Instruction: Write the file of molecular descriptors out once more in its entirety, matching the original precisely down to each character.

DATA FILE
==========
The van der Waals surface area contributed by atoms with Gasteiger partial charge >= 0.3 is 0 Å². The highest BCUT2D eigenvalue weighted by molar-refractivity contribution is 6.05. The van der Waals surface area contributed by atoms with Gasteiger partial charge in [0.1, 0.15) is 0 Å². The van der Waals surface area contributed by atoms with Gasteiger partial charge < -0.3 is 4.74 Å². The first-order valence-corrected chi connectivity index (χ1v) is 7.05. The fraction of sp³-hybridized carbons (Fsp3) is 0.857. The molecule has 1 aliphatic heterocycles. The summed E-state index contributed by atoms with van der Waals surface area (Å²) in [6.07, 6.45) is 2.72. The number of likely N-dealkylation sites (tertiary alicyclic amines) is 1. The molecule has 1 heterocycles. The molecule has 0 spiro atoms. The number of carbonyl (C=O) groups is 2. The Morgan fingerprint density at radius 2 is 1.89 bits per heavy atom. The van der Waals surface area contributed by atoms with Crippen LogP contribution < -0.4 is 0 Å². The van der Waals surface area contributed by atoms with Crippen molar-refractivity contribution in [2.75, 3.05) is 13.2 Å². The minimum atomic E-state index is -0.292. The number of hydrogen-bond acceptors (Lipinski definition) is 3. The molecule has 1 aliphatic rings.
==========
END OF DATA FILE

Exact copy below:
The van der Waals surface area contributed by atoms with Gasteiger partial charge >= 0.3 is 0 Å². The highest BCUT2D eigenvalue weighted by molar-refractivity contribution is 6.05. The van der Waals surface area contributed by atoms with Gasteiger partial charge in [0.1, 0.15) is 0 Å². The van der Waals surface area contributed by atoms with Gasteiger partial charge < -0.3 is 4.74 Å². The first-order valence-corrected chi connectivity index (χ1v) is 7.05. The fraction of sp³-hybridized carbons (Fsp3) is 0.857. The molecule has 1 aliphatic heterocycles. The summed E-state index contributed by atoms with van der Waals surface area (Å²) in [6.07, 6.45) is 2.72. The number of likely N-dealkylation sites (tertiary alicyclic amines) is 1. The molecule has 1 heterocycles. The molecule has 0 spiro atoms. The number of carbonyl (C=O) groups is 2. The Morgan fingerprint density at radius 2 is 1.89 bits per heavy atom. The van der Waals surface area contributed by atoms with Crippen LogP contribution < -0.4 is 0 Å². The van der Waals surface area contributed by atoms with Crippen molar-refractivity contribution in [2.75, 3.05) is 13.2 Å². The minimum atomic E-state index is -0.292. The number of hydrogen-bond acceptors (Lipinski definition) is 3. The molecule has 1 aliphatic rings.